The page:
Not much TV stuff to post today — except about the Emmy nominations, which are just not all that interesting. One thing I forgot to mention in my post below, though, is that the show I’m most worried about based on the nominations is Community. Most shows’ survival is not dependent on Emmys, but 30 Rock has proven that a show with low ratings can survive based on Emmy love. It’s not an absolute thing; Fox had to cancel Arrested Development eventually (but even that show might have lasted longer if it hadn’t lost the Emmy in its second season), but on a weak network like NBC, it’s just possible for shows to hang on if there’s a perception that they bring in some prestige.
What I’m getting at is that Community will need a lot of things to go right if it’s going to make it to a third season, and its Emmy shutout may make the network less inclined to stick with it. I certainly hope I’m wrong, but the ratings are bound to be low, due to the doubly difficult time slot (leading off an evening and up against very tough competition). That means it will come down to a question of whether the network considers it important enough to protect, the way they protect 30 Rock; the lack of Emmy nominations could be a data point against it, suggesting that it isn’t really respected by The Industry(tm). Again, I hope I’m wrong.
I’d say that Parks & Recreation has a stronger hand to play, which is an odd thing to say because the network didn’t even have enough confidence in it to bring it back in the fall. But that show, while it didn’t get the Best Comedy nomination it deserved, did at least get a major acting nomination for a performer, Amy Poehler, who is important to the network. (Though not for Nick Offerman, who is the best thing on the show.) That makes it closer to a prestige item for NBC. And coming back in mid-season may help it hang on; the precedent is CBS’s Rules of Engagement, a comedy nobody really likes or hates, but which has gotten a longish run based primarily on being a perennial midseason replacement for the network’s flops. P&R could quite possibly hang on and replace shows like Outsourced for a while.
Speaking of comedies, and to go over to another network, ABC has announced that its new fall comedy Better Together has changed its title to Better With You. (The show has already had other titles in development, including “Leapfrog,” which sounds like an even worse animal-related title than “Cougar Town.”) As I said about Rookie Blue, a title change can sometimes work — if the title is improved in the process. A last-minute title change that doesn’t make the title any better, on the other hand, has got to be a warning sign. It seems to be a show with some potential, mostly because of the casting, but as the network’s only multi-camera comedy it’s in a difficult position already — if it under-performs, the network will be inclined to drop it much more quickly than an under-performing single-camera show — and the sudden, pointless title change doesn’t suggest the network has a lot of confidence in it.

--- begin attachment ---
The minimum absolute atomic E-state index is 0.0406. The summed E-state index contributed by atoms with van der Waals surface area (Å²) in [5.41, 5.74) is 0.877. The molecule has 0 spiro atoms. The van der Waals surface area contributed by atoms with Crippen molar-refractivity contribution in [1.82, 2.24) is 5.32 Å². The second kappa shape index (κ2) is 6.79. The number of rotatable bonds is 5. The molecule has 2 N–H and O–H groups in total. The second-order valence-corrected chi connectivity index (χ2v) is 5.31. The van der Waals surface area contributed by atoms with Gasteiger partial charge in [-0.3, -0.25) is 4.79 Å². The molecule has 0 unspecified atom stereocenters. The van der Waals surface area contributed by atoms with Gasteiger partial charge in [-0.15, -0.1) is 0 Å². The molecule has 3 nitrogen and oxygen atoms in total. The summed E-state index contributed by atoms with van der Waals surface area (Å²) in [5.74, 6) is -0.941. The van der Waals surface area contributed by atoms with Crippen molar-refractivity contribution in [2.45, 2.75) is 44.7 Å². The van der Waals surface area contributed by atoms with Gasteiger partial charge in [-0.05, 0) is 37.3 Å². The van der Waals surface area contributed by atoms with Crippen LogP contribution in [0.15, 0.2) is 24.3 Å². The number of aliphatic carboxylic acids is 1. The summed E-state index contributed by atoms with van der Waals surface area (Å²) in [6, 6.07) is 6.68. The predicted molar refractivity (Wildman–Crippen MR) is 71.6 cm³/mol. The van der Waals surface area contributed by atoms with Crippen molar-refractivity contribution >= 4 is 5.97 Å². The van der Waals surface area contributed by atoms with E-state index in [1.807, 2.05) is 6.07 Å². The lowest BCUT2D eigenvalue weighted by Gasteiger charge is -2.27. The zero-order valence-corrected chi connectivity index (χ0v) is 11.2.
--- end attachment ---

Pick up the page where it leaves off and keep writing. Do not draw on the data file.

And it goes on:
Finally, here’s a TV question I’ve been thinking about: what is the worst episode by a hit show in its prime? By “in its prime” I don’t necessarily mean creative prime; I mean in the prime of its popularity: a show that produced a truly appalling episode while it was still a huge hit, as opposed to bad episodes produced after the show has already lost its popularity.
To me, there’s one episode that stands out; when I was younger I saw this episode of Happy Days about Al Molinaro being cursed by some crazy old lady who wore an eyepatch and made a voodoo doll in his image. It had some of the worst acting, music, writing I’d seen, yet when I looked it up later I discovered that Happy Days was the # 4 show in America at the time this episode aired (the sixth season). Granted, since Happy Days invented Jumping the Shark (see below) there’s a lot to choose from, but this one just kind of stuck in my mind as the ultimate horror of what a once-good show could produce while it was still a hit.
There are others that come to mind, of course, like some of the more problematic 24s, and then there are the hit shows that were never very good to begin with and therefore offer lots of bad episodes right out of the gate. But do you have any episodes that make you wonder how that show could possibly have been a hit at the time?